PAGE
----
NHS Math Teacher Named State Finalist for National Presidential Award for Excellence

Writer  /  Allison Yates
Photographer  /  Amy Payne

“The great composer Handel said, “I should have failed if I only entertained them. I wished to make them better.” That’s my goal every day: to make students better,” says Dave Ferris, Noblesville High School math teacher of 34 years.

Ferris was recently named one of four 2016-2017 Indiana State finalist for the National Presidential Award for Excellence in Mathematics and Science Teaching.

“Dave is a master teacher and AP trainer who is respected locally and nationally for his ability to generate excitement for math through creative, hands-on activities connected to real-world learning,” says Noblesville High School principal Jeff Bryant in a recent press release. “He’s exceptionally deserving of this recognition, and we’re thankful to claim him as one of our own.”

Speaking with Ferris, it’s impossible to ignore his strong dedication to not only the instruction of algebra, geometry and calculus – subjects he has curiosity and passion for – but also his sense of duty to establish a classroom culture that helps teens become great adults.

Every day when Ferris enters the classroom, he brings enthusiasm for learning and penchant for humor. Despite the fact some might view high school math as “irrelevant,” Ferris sees numerous benefits in the analytical and problem-solving skills it can teach.

“We develop habits of mind that are useful for the rest of our lives,” he says.

Part of this approach to helping students develop those important problem-solving skills is creating a student-centered classroom. Over his career, Ferris began to recognize the importance of establishing good rapport with students. Ferris sees initiating informal conversations, encouraging students to get to know their classmates and sharing funny anecdotes with students as invaluable aspects of creating a certain classroom environment to further growth and learning.

“I try to get to know things about my students so they know I care about their lives,” Ferris says.

Creating trust and rapport doesn’t mean he doesn’t remember what’s important. Ferris is known for his high standards. Some might view them as too strict, but Ferris sees setting these expectations as a duty.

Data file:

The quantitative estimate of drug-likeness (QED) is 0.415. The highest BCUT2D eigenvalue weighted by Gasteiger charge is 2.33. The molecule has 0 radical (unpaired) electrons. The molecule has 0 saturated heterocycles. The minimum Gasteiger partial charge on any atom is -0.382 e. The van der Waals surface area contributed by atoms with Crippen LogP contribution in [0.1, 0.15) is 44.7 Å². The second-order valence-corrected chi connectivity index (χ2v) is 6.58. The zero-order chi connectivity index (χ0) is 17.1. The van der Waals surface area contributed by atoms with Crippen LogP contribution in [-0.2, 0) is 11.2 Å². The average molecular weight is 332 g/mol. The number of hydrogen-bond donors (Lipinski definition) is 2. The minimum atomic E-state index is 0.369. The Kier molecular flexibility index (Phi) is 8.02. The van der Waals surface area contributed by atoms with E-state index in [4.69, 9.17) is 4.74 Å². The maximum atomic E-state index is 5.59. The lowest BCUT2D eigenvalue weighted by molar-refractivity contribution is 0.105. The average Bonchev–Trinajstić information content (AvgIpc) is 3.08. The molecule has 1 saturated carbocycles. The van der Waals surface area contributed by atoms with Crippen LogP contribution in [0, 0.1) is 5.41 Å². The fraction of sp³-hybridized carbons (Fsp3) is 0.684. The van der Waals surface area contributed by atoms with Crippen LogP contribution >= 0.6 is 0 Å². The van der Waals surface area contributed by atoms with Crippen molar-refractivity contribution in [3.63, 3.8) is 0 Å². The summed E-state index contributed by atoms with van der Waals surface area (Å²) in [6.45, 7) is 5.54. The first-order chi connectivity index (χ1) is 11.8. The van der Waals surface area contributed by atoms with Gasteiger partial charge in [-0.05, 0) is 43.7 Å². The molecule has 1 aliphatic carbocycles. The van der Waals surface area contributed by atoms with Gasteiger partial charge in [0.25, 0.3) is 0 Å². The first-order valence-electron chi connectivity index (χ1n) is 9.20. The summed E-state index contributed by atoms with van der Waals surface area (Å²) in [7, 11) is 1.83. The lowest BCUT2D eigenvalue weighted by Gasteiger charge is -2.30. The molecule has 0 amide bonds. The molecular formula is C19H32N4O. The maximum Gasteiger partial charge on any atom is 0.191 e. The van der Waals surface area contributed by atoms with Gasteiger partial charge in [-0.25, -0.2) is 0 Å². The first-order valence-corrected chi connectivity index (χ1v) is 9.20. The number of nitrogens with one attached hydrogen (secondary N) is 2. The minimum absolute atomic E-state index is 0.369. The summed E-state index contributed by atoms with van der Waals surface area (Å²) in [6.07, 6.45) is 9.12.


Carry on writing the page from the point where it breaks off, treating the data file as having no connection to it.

“I feel I owe this to their future employers, coworkers, employees, spouses, friends and family,” Ferris says.

Despite Ferris’s achievements, he stays humble. In the future, he says he’d like to continue learning and growing.

“I have never taught a course perfectly, so I still have a lot to learn about how to utilize the best ideas and practices for each lesson,” he says.

Next year, he’ll focus more on how to further help struggling students.

Ferris shared a quote that NFL Hall of Fame Coach Tom Landry said about coaching: “Getting a bunch of people to do what they don’t want to do [practice] in order to achieve what they all want to achieve [success].”

That, says Ferris, is a lot like teaching high school: “…getting students to do what they don’t want to do (learn, practice, correct mistakes, improve, read, write) in order to achieve what they all want to achieve (college, job, income, success).” Ferris is going above and beyond to help them achieve that.

When he isn’t changing students’ lives, he enjoys hunting, camping, playing the keyboard and reading. He and his wife of 29 years, Shari, have three kids: Ben, who is studying computer science at Purdue, and Abigail and Caleb, students at Fishers High School.

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